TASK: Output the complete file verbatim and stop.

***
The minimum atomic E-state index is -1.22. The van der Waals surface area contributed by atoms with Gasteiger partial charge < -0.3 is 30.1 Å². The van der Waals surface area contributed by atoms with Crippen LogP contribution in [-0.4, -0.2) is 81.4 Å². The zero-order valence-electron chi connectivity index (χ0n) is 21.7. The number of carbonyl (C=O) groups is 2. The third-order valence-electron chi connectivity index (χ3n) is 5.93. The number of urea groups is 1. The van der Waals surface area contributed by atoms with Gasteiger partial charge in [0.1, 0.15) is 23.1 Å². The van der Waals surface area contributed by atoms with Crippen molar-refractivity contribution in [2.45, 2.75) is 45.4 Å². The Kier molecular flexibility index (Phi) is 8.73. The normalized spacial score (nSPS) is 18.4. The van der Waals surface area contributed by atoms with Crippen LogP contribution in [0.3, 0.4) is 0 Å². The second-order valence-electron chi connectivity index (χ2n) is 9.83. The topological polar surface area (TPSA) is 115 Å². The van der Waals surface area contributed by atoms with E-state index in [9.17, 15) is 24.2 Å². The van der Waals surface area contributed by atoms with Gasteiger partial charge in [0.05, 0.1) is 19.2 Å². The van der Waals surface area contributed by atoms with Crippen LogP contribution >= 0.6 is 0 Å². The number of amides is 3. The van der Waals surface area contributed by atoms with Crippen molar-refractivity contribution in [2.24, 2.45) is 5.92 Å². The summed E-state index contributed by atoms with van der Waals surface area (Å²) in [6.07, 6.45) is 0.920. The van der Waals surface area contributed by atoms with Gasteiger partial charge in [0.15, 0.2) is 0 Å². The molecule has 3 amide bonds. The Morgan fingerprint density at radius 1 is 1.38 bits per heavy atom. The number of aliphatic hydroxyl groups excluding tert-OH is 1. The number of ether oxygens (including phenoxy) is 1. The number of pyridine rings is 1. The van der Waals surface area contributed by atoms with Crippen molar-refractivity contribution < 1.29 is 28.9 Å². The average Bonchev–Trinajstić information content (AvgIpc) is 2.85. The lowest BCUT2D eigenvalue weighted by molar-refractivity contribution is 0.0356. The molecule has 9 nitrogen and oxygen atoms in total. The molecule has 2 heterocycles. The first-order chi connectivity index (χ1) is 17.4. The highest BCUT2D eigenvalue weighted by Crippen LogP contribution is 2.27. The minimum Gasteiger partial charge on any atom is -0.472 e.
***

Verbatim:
The minimum atomic E-state index is -1.22. The van der Waals surface area contributed by atoms with Gasteiger partial charge < -0.3 is 30.1 Å². The van der Waals surface area contributed by atoms with Crippen LogP contribution in [-0.4, -0.2) is 81.4 Å². The zero-order valence-electron chi connectivity index (χ0n) is 21.7. The number of carbonyl (C=O) groups is 2. The third-order valence-electron chi connectivity index (χ3n) is 5.93. The number of urea groups is 1. The van der Waals surface area contributed by atoms with Gasteiger partial charge in [0.1, 0.15) is 23.1 Å². The van der Waals surface area contributed by atoms with Crippen molar-refractivity contribution in [2.45, 2.75) is 45.4 Å². The Kier molecular flexibility index (Phi) is 8.73. The normalized spacial score (nSPS) is 18.4. The van der Waals surface area contributed by atoms with Crippen LogP contribution in [0.3, 0.4) is 0 Å². The second-order valence-electron chi connectivity index (χ2n) is 9.83. The topological polar surface area (TPSA) is 115 Å². The van der Waals surface area contributed by atoms with E-state index in [9.17, 15) is 24.2 Å². The van der Waals surface area contributed by atoms with Gasteiger partial charge in [0.05, 0.1) is 19.2 Å². The van der Waals surface area contributed by atoms with Crippen LogP contribution >= 0.6 is 0 Å². The number of amides is 3. The van der Waals surface area contributed by atoms with Crippen molar-refractivity contribution in [2.24, 2.45) is 5.92 Å². The summed E-state index contributed by atoms with van der Waals surface area (Å²) in [6.07, 6.45) is 0.920. The van der Waals surface area contributed by atoms with Gasteiger partial charge in [0.15, 0.2) is 0 Å². The molecule has 3 amide bonds. The Morgan fingerprint density at radius 1 is 1.38 bits per heavy atom. The number of aliphatic hydroxyl groups excluding tert-OH is 1. The number of ether oxygens (including phenoxy) is 1. The number of pyridine rings is 1. The van der Waals surface area contributed by atoms with Crippen molar-refractivity contribution < 1.29 is 28.9 Å². The average Bonchev–Trinajstić information content (AvgIpc) is 2.85. The lowest BCUT2D eigenvalue weighted by molar-refractivity contribution is 0.0356. The molecule has 9 nitrogen and oxygen atoms in total. The molecule has 2 heterocycles. The first-order chi connectivity index (χ1) is 17.4. The highest BCUT2D eigenvalue weighted by Crippen LogP contribution is 2.27. The minimum Gasteiger partial charge on any atom is -0.472 e.